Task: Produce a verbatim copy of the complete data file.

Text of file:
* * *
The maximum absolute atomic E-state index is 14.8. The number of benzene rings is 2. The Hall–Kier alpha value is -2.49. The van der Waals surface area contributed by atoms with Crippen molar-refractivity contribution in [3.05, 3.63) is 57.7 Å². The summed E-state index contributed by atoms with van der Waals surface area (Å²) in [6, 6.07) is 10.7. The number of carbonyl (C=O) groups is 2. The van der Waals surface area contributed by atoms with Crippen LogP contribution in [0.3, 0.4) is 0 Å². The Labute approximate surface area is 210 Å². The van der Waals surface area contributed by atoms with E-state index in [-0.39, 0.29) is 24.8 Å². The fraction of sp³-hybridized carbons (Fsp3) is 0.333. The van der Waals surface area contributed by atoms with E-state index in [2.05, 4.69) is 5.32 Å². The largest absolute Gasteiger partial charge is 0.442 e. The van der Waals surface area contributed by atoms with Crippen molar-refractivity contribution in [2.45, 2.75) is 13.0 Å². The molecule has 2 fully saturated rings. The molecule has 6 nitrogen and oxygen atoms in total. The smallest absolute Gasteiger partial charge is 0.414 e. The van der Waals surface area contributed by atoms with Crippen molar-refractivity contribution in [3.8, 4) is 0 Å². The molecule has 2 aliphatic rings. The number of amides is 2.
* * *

The maximum absolute atomic E-state index is 14.8. The number of benzene rings is 2. The Hall–Kier alpha value is -2.49. The van der Waals surface area contributed by atoms with Crippen molar-refractivity contribution in [3.05, 3.63) is 57.7 Å². The summed E-state index contributed by atoms with van der Waals surface area (Å²) in [6, 6.07) is 10.7. The number of carbonyl (C=O) groups is 2. The van der Waals surface area contributed by atoms with Crippen LogP contribution in [0.3, 0.4) is 0 Å². The Labute approximate surface area is 210 Å². The van der Waals surface area contributed by atoms with E-state index in [-0.39, 0.29) is 24.8 Å². The fraction of sp³-hybridized carbons (Fsp3) is 0.333. The van der Waals surface area contributed by atoms with E-state index in [2.05, 4.69) is 5.32 Å². The largest absolute Gasteiger partial charge is 0.442 e. The van der Waals surface area contributed by atoms with Crippen molar-refractivity contribution in [2.45, 2.75) is 13.0 Å². The molecule has 2 fully saturated rings. The molecule has 6 nitrogen and oxygen atoms in total. The smallest absolute Gasteiger partial charge is 0.414 e. The van der Waals surface area contributed by atoms with Crippen molar-refractivity contribution in [3.8, 4) is 0 Å². The molecule has 2 aliphatic rings. The number of amides is 2.